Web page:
We will have a short march around Birmingham City Centre, followed by a rally with the following speakers:

Bishop Urquhart (Bishop of Birmingham);

Lee Barron (CWU);

Trudy Allen (PCS);

Roger Jenkins (GMB);

James Smith (UCU);

Roger MacKenzie (Unison) and

Caroline Johnson (Birmingham Against the Cuts).

More speakers to be confirmed

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Filed under Birmingham City Council, Cuts, Events

Speakers for Rally on Sat 26th Feb Announced

Birmingham Against the Cuts and Unison have announced speakers for the rally as part of the Say No To Council Cuts demonstration to be held on Saturday.

Bishop Urquhart (Bishop of Birmingham);

Lee Barron (CWU);

Trudy Allen (PCS);

Roger Jenkins (GMB);

James Smith (UCU);

Roger MacKenzie (Unison);

Bob Findlay-Williams (Disabled People Against the Cuts), and

Caroline Johnson (Birmingham Against the Cuts).

More speakers to be confirmed

The demonstration assembles at 12 noon, at Birmingham Cathedral, St. Philips Place, Birmingham.  There will be a march around the city centre followed by a rally back at the Cathedral.

This demonstration will call for councillors to vote against cuts at the council meeting on 1st March.  The planned cuts will see £212m slashed from the council budgets this year, at the cost of 2,450 jobs and many services, such as adult care services and youth centres.

Facebook event for 26th Feb

Facebook event for 1st March

Sign our petition against council cuts, to be presented to the council by Cllr Salma Yaqoob on 1st March

And most importantly, come along on Saturday and Tuesday to make sure councillors know that Birmingham does not support these cuts, does not think that redundancies will help a city with high unemployment, and is not happy to see vital services to the people of Birmingham being closed or reduced.

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Events coming up next week

It’s a busy week next week, with something happening pretty much everyday somewhere in Birmingham.

On Monday 21st, Black Activists Rising Against the Cuts (BARAC) are holding a Public Meeting – 6:30pm, African Caribbean Millenium Centre, 339 Dudley Road, Winson Green, Birmingham B18 4HB More info

On Tuesday 22nd, Birmingham Against the Cuts has a planning meeting – all are welcome to attend – 18:30, Unison Offices, McClaren Tower, 46 Priory queensway

On Wed 23rd in the afternoon, EAN (Education Activist Network) have a Half term protest. Facebook event Meet at Waterstones/Bullring 1pm to protest cuts in education.

And in the evening, Stirchley and Cotteridge against the cuts are hosting a public meeting. 19:30 Cotteridge church, Cotteridge island, pershore road. Cotteridge church day centre facing closure, and neighbourhood offices are also under threat.

On Thurs 24th, at 12:30pm – BCU protest against cuts of 78% at the uni will take place outside Kenrick library at city north campus, as part of a national day of action against education cuts.

Later on, at 19:30 Dudley Coalition Against the Cuts host a public meeting,at Brierley Hill Civic Hall Facebook Event Speakers: Mark Serwotka + speakers from Unison, FBU, NUT and local campaigns.

Saturday 26th February: March Against the Cuts, Birmingham City Centre.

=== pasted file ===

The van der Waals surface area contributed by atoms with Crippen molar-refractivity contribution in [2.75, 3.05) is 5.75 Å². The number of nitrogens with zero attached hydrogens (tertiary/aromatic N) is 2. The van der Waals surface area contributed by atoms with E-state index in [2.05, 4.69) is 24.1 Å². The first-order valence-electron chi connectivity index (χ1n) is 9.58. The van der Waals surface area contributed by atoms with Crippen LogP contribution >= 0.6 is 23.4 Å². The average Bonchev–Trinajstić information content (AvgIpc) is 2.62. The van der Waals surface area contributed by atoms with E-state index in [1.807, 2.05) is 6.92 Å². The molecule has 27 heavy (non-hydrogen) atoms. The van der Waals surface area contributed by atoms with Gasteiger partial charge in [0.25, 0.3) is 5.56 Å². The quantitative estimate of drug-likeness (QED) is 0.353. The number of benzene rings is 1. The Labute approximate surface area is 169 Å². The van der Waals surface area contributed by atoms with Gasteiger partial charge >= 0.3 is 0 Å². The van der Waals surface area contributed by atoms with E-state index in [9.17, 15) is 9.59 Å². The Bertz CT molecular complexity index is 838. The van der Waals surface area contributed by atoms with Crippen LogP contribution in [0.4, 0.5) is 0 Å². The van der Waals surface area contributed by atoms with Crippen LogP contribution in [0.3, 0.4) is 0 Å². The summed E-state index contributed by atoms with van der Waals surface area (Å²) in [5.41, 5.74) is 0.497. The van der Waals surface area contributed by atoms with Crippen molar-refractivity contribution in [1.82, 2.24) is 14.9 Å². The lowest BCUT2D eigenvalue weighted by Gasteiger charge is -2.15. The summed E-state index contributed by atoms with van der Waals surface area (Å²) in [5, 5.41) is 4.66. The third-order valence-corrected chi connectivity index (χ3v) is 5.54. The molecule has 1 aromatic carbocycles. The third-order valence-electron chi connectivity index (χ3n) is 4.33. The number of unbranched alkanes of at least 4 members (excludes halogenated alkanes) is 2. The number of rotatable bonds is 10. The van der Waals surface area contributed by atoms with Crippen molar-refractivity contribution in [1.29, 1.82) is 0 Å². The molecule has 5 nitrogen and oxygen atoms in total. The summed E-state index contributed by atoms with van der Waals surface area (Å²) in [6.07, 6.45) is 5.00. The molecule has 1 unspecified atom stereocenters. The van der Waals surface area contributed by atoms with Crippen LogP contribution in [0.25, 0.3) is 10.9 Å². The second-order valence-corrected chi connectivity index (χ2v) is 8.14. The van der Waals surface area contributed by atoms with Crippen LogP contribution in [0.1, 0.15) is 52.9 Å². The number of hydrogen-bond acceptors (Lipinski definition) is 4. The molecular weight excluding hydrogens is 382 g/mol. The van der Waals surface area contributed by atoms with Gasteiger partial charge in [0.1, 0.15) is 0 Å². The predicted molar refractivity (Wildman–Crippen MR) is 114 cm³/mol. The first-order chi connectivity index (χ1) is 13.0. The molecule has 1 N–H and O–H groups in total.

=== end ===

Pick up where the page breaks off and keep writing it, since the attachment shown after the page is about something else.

Assemble 12 noon, Birmingham Cathedral, St. Philips Place

Facebook Event

Confirmed Speakers: Lee Barron (CWU), Trudy Allen(PCS), Roger Jenkins(GMB), Salma Yaqoob(Respect)

 

Birmingham Against the Cuts, Unison, NUT, CWU and anyone else who wants to demonstrate against council cuts. With nearly 2,500 job cuts being threatened in the next year and 7,000 over 3 years, and the possibility of strike actions by council workers, this should be  a well attended demonstration, and we would love everyone to come out to it – more speakers are waiting to be confirmed.

And although I know it’s not strictly this week, on Tuesday 1st March, a Unison led demonstration at the Council House will take place from 2pm, as the council meet to vote on the budget – Salma Yaqoob will present Birmingham Against the Cuts petition to the meeting – you can add your signature online here or at the event on Saturday 26th.

This demonstration will continue into the evening, so you can join it after work.

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Birmingham Against the Cuts Stalls

 

 

 

 

Stalls were held today in the city centre and Kings Heath campaigning about the upcoming council cuts which will mean the loss of over 7,000 jobs over the next 3 years, and the reduction or closure of many services, such as CAB and adult care services.

There was a lot of interest at both locations, with hundreds of people signing the petition, and saying they will attend the events coming up to demonstrate against council cuts.

On 17th Feb there will be a public meeting 19:30pm and the council house.

On 26th Feb, there will be a demonstration, march and rally, assembling at 12 noon at Birmingham Cathedral.

On 1st Mar, there will be a demonstration  outside the council house from 2pm, as the council meet to set budgets for the following year.

There are also other events happening around Birmingham in the next few weeks.

The next planning meetings for Birmingham Against the Cuts are on Monday 14th and Tuesday 22nd Feb.  These will be focused on the meeting and demonstrations coming up.  Everyone is welcome to attend.

For more details on any of these, see the upcoming actions page on our blog.